There’s also an acquisition of Instacart, which has been busy ahead of its impending public market debut. The grocery delivery company announced that it had acquired Rosie. This will expand the company’s footprint with local and independent retailers.

And, to end the week, we have online grocery company Misfits Market announcing that it will acquire Imperfect Foods. I love when Misfits and Imperfects come together.

Here’s why it’s important: More consolidation gives us much needed signals as to how the exit environment is doing these days. For early-stage startups, especially those struggling to raise another round, the future could look like becoming acquisition fodder (and that’s not bad news).

Still life, variety of fresh, organic and healthy vegetable harvest in wooden crate

Picture credits: Caiaimage/Adam Gault/Getty Images

VC works hard, but Kim Kardashian works harder

Kim Kardashian announced this week that she was breaking into the world of private equity with SKKY Partners. His venture, done in conjunction with former Carlyle partner Jay Sammons, has yet to raise its first fund but expects to make its first investment by the end of the year.

Here’s what’s important: It’s the financialization of trendsetters, as we discussed on Equity. We’ve seen influencers enter into partnerships, start businesses, score equity in startups, but PE would be a different level — even for a Kardashian.

Kim Kardashian

Picture credits: Nathan Congleton/NBC/Getty Images

The follow-up

I’m experimenting with a new section in Startups Weekly, where each week we follow an old story or trend to see what’s changed since our first look. We haven’t talked about layoffs in a while here, so without further ado…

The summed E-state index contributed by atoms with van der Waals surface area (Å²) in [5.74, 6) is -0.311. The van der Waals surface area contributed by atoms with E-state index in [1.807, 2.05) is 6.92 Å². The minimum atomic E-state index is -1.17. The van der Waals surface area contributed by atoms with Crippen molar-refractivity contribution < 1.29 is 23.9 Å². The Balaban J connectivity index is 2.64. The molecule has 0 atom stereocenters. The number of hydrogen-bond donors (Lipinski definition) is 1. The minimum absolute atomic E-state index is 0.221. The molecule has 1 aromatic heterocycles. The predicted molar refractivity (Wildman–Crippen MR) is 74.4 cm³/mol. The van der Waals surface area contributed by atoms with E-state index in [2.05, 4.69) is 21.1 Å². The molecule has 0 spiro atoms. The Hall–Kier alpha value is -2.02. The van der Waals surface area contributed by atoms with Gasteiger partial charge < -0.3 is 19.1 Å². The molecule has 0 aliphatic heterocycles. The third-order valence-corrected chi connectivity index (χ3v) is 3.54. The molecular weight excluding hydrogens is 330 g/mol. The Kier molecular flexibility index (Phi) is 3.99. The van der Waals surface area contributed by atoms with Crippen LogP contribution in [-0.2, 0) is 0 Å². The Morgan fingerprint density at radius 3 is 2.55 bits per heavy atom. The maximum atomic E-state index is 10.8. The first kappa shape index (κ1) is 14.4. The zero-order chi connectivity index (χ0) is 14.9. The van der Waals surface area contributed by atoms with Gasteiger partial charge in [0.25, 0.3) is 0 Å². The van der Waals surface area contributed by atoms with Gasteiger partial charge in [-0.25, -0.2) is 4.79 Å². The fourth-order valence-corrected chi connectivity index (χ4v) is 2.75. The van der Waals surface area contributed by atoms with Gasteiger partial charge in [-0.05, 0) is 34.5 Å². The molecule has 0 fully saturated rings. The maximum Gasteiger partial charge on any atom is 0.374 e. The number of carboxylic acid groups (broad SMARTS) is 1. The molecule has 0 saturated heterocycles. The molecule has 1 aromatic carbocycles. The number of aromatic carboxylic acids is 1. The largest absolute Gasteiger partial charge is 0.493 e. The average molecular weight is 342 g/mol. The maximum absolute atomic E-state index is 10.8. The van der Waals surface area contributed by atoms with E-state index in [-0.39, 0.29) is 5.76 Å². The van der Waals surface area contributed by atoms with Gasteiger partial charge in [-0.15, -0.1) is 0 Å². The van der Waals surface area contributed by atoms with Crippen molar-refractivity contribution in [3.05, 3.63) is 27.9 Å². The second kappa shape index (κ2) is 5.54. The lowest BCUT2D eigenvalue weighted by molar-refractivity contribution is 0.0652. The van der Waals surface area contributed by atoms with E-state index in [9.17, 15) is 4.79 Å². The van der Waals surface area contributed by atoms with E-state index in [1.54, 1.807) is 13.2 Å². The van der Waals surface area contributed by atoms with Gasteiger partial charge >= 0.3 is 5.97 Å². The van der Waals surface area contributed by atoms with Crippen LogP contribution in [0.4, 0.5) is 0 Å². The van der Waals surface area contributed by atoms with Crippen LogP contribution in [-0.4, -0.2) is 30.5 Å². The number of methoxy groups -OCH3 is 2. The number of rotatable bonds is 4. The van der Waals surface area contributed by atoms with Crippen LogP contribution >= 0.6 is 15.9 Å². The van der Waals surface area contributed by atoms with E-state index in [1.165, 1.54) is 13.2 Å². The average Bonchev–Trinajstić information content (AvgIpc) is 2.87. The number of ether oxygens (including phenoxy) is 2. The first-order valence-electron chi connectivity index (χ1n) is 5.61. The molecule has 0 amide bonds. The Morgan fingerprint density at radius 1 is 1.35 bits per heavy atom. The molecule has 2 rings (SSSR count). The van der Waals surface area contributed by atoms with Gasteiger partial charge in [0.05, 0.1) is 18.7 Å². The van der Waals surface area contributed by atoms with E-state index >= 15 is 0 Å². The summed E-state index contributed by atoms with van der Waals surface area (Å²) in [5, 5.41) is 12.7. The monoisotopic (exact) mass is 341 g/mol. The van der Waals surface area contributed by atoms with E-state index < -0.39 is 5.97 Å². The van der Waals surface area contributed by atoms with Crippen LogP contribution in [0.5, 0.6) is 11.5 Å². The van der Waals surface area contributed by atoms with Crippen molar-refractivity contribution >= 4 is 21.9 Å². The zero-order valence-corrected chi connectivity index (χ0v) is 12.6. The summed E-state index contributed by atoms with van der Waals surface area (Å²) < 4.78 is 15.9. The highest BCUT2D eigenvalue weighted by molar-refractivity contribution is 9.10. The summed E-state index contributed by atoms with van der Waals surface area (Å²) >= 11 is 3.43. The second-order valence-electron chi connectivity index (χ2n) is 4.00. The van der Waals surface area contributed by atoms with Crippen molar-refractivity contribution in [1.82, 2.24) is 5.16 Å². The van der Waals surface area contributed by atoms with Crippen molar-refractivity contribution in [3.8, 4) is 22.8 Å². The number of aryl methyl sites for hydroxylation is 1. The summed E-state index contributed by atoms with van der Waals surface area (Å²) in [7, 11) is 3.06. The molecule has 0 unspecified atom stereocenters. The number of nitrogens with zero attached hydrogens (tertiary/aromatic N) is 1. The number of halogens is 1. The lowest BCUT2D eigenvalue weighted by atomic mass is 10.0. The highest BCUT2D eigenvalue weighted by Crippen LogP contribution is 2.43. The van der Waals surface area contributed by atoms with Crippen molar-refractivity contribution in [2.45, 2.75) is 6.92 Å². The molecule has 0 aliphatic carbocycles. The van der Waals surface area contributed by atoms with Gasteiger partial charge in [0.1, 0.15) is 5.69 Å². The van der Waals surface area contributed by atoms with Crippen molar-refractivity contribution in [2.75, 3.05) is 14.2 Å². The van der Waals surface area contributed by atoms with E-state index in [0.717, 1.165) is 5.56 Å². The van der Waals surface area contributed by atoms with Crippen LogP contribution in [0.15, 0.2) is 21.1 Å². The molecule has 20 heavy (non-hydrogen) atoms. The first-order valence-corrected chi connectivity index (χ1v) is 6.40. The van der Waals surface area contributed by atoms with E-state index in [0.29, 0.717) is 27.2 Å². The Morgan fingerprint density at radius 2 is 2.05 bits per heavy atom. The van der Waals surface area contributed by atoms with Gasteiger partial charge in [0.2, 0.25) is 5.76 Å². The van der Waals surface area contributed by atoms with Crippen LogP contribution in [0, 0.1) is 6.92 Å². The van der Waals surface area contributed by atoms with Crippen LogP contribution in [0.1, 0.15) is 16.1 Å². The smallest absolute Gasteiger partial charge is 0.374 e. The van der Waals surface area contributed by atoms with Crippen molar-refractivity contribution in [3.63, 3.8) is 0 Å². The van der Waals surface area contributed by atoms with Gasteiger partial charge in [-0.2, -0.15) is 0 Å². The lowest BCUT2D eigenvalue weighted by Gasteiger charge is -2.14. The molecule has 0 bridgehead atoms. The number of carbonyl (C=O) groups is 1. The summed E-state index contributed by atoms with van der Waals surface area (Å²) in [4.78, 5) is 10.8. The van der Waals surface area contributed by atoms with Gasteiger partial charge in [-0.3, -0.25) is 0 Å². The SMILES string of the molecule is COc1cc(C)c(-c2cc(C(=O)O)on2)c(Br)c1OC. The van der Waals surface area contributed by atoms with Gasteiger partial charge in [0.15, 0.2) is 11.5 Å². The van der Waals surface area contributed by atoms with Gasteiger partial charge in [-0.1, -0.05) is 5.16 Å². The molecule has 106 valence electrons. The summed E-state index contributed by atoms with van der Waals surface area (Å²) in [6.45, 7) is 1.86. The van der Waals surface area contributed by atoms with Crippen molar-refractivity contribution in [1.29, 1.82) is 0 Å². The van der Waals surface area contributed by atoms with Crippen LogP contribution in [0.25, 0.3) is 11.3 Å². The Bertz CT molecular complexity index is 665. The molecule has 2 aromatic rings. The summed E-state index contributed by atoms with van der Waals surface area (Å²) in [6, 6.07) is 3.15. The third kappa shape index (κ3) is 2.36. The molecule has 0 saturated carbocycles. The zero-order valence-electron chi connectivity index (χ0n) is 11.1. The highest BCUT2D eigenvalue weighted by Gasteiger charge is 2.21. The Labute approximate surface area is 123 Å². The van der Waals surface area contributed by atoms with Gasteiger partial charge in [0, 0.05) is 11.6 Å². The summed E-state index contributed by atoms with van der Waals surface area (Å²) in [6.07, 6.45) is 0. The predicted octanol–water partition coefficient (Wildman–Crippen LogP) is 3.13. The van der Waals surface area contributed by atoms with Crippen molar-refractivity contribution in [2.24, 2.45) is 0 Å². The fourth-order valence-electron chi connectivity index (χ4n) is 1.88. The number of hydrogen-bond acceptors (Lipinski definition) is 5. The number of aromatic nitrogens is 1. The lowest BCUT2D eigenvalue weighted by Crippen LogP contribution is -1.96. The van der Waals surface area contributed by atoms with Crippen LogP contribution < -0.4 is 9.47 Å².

Here’s what’s new: Patreon has confirmed that it has terminated five employees from its security team. It will rely on external organizations to develop security capabilities. There are also tensions escaping from Aurora as Nigerian digital bank Kuda is the latest African startup to lay off employees.

Picture credits: Patreon

Wait for it. Do you see it ? Yes, I’m excited too. And while we’re talking housekeeping, a few more notes:

Seen on TechCrunch

As a diver, I would gladly trust my life to the Apple Watch. Here’s why.

Outgoing Brex CRO explains decision to join Founders Fund

People are going back to the office – except in the Bay Area

Byju’s has no answers for its growing list of missing deadlines

YC Demo Day didn’t have a very long list of creator companies, but here’s who stood out


To thank you for subscribing to Startups Weekly, here’s a little TC+ discount for you: Enter “STARTUPS” at checkout for 15% off your subscription.


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Can you believe it was technically a short week? Cat Monday.

NOT